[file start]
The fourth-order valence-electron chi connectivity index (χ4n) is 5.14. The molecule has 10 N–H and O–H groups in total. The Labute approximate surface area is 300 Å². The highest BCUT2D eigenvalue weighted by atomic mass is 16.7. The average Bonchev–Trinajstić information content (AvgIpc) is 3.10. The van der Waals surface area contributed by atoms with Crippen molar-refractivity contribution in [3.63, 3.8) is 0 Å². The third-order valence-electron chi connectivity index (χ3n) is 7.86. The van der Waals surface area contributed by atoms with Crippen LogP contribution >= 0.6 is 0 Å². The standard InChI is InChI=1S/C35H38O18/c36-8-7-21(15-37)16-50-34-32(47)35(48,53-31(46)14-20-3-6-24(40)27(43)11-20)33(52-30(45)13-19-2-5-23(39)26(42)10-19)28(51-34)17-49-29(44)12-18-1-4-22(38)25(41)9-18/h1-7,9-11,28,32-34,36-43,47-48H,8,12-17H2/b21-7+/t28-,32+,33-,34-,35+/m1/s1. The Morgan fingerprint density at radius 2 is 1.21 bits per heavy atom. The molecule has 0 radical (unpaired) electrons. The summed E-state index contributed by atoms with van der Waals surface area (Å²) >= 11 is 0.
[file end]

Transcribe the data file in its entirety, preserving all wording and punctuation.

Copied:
The fourth-order valence-electron chi connectivity index (χ4n) is 5.14. The molecule has 10 N–H and O–H groups in total. The Labute approximate surface area is 300 Å². The highest BCUT2D eigenvalue weighted by atomic mass is 16.7. The average Bonchev–Trinajstić information content (AvgIpc) is 3.10. The van der Waals surface area contributed by atoms with Crippen molar-refractivity contribution in [3.63, 3.8) is 0 Å². The third-order valence-electron chi connectivity index (χ3n) is 7.86. The van der Waals surface area contributed by atoms with Crippen LogP contribution >= 0.6 is 0 Å². The standard InChI is InChI=1S/C35H38O18/c36-8-7-21(15-37)16-50-34-32(47)35(48,53-31(46)14-20-3-6-24(40)27(43)11-20)33(52-30(45)13-19-2-5-23(39)26(42)10-19)28(51-34)17-49-29(44)12-18-1-4-22(38)25(41)9-18/h1-7,9-11,28,32-34,36-43,47-48H,8,12-17H2/b21-7+/t28-,32+,33-,34-,35+/m1/s1. The Morgan fingerprint density at radius 2 is 1.21 bits per heavy atom. The molecule has 0 radical (unpaired) electrons. The summed E-state index contributed by atoms with van der Waals surface area (Å²) >= 11 is 0.